Day 3: After 2 big days (for us at least), we decided to go for a short one on day 3, a decision made easier by the weight of 8 liters of water in our packs. About an hour into the day, I stopped to adjust my pack and found a hole in one of my water bladders... a frustrating discovery. (It was made even more frustrating by the fact that I ended up not really needing that much water since it was fairly cool all day.) We lunched at the boulders, where we rested tired feet and enjoyed the meager shade provided. It wasn't hot - but it was bright 'brella weather, and escaping the sun was starting to become something of a dance.

At about 9.5 miles from Freeman, we made camp in a sandy wash bottom. Temps dropped low enough in the wash to freeze the condensate on our sleeping bags (those of us who slept out anyhow). Note to self: you know better than to sleep in a wash bottom when it's cool out. Another note to self: the old, old 20 degree bag is probably close to needing retirement now.

Day 4: It would have been a 10 mile day, but a little lost trail detour while ticking off miles under the power lines added a mile and a half. We also checked out a water source (dirt tank) just off the trail that wasn't on any of our literature - and added a little more there. It looked like a good tank - nice sized and cleaner than some of the cement ones we'd seen so far.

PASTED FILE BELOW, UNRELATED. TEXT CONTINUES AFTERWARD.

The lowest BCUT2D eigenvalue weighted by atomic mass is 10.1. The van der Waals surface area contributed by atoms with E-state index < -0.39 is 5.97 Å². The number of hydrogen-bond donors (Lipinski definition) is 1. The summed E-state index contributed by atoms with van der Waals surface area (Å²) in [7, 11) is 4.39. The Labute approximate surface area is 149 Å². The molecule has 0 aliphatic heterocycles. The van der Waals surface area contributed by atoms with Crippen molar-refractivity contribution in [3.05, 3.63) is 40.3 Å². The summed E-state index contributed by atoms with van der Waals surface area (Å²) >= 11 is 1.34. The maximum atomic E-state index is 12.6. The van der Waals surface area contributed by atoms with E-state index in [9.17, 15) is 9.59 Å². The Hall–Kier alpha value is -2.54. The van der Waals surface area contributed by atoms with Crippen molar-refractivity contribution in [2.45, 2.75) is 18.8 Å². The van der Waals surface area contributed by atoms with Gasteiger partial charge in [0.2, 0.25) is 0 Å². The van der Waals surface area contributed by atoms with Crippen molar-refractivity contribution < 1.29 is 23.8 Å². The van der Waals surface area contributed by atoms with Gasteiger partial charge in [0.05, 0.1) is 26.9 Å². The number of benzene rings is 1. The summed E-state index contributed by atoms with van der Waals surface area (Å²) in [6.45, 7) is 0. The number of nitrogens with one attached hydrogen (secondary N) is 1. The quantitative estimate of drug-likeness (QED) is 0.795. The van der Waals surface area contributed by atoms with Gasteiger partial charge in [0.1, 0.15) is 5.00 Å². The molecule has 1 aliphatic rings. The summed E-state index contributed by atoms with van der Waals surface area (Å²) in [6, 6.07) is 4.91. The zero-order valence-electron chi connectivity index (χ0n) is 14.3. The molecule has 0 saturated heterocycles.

We're starting to see more wildflowers - in particular lots of beautiful blooming yuccas. We loved the descent into Ripsey in the afternoon light - with fun canyons and big saguaros. We passed up the metal tank at 17.2, thinking there'd be good water ahead. Then we missed the turn off for the larger tank at 17.6, leaving us dependent upon the tank in Ripsey wash. There was water there, but it was shallow and smelled like cow. We pre-filtered, then used my gravity filter, then ran it through the charcoal filter. Guess what. It still smelled like...you guessed it...the back end of a cow.

Even gatorade couldn't touch that.

We made a nice camp on a shelf just above the wash bottom (we learn fast) before the trail turned up to climb "The Big Hill".

Day 5: Started the morning with a climb up the Big Hill and loved ourselves all over for waiting. The climb was cool, much of it in the shade - the flowers were welcoming and lovely and we had a grand time both up AND down the hill. Can't recommend this strategy enough - especially considering how long the ridgeline is on the other side of the hill and how windy camping up there would have been.

It was a great day - we had fun rescuing helium balloons (which still held enough gas to have fun on) and taking tons of flower pictures. We traded out skanky cow water for fresh bottled water at the cache at the Florence-Kelvin Highway (just enough to get us to the end) and trucked through the desert to the bridge. We'd parked at the parking lot beyond the bridge so we could really get the whole passage done, but my feet wished I'd parked at the highway.